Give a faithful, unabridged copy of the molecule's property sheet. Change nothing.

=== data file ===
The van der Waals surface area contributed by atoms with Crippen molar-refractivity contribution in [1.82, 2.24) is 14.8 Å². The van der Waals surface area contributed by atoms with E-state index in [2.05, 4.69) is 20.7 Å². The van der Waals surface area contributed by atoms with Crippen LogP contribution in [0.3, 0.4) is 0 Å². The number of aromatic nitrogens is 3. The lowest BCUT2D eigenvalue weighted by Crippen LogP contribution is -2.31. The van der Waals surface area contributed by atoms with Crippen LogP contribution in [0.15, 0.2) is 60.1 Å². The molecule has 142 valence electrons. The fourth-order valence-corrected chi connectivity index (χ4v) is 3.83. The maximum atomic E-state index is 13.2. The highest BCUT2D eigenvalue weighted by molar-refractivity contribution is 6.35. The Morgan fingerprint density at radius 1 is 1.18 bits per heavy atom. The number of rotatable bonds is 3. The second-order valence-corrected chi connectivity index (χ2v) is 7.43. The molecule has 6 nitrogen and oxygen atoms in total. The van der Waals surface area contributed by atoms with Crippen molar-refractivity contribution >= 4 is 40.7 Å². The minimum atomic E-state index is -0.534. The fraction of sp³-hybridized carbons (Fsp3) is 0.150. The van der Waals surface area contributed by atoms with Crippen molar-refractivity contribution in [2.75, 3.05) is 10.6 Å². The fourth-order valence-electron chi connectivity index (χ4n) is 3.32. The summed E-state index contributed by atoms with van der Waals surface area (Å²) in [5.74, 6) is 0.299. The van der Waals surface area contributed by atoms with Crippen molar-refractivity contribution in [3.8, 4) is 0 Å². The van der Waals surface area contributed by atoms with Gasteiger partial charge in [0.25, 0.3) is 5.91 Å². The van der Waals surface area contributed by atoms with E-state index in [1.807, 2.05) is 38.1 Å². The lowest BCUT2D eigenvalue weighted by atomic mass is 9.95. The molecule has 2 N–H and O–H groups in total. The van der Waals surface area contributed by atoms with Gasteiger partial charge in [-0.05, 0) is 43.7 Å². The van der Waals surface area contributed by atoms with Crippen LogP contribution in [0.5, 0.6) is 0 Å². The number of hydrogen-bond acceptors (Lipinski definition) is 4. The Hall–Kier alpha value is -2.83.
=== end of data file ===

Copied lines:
The van der Waals surface area contributed by atoms with Crippen molar-refractivity contribution in [1.82, 2.24) is 14.8 Å². The van der Waals surface area contributed by atoms with E-state index in [2.05, 4.69) is 20.7 Å². The van der Waals surface area contributed by atoms with Crippen LogP contribution in [0.3, 0.4) is 0 Å². The number of aromatic nitrogens is 3. The lowest BCUT2D eigenvalue weighted by Crippen LogP contribution is -2.31. The van der Waals surface area contributed by atoms with Crippen LogP contribution in [0.15, 0.2) is 60.1 Å². The molecule has 142 valence electrons. The fourth-order valence-corrected chi connectivity index (χ4v) is 3.83. The maximum atomic E-state index is 13.2. The highest BCUT2D eigenvalue weighted by molar-refractivity contribution is 6.35. The Morgan fingerprint density at radius 1 is 1.18 bits per heavy atom. The number of rotatable bonds is 3. The second-order valence-corrected chi connectivity index (χ2v) is 7.43. The molecule has 6 nitrogen and oxygen atoms in total. The van der Waals surface area contributed by atoms with Crippen molar-refractivity contribution >= 4 is 40.7 Å². The minimum atomic E-state index is -0.534. The fraction of sp³-hybridized carbons (Fsp3) is 0.150. The van der Waals surface area contributed by atoms with Crippen molar-refractivity contribution in [2.75, 3.05) is 10.6 Å². The fourth-order valence-electron chi connectivity index (χ4n) is 3.32. The summed E-state index contributed by atoms with van der Waals surface area (Å²) in [5.74, 6) is 0.299. The van der Waals surface area contributed by atoms with Crippen molar-refractivity contribution in [3.8, 4) is 0 Å². The van der Waals surface area contributed by atoms with Gasteiger partial charge in [0.25, 0.3) is 5.91 Å². The van der Waals surface area contributed by atoms with E-state index in [1.807, 2.05) is 38.1 Å². The lowest BCUT2D eigenvalue weighted by atomic mass is 9.95. The molecule has 2 N–H and O–H groups in total. The van der Waals surface area contributed by atoms with Gasteiger partial charge in [-0.05, 0) is 43.7 Å². The van der Waals surface area contributed by atoms with Crippen LogP contribution in [0.5, 0.6) is 0 Å². The number of hydrogen-bond acceptors (Lipinski definition) is 4. The Hall–Kier alpha value is -2.83.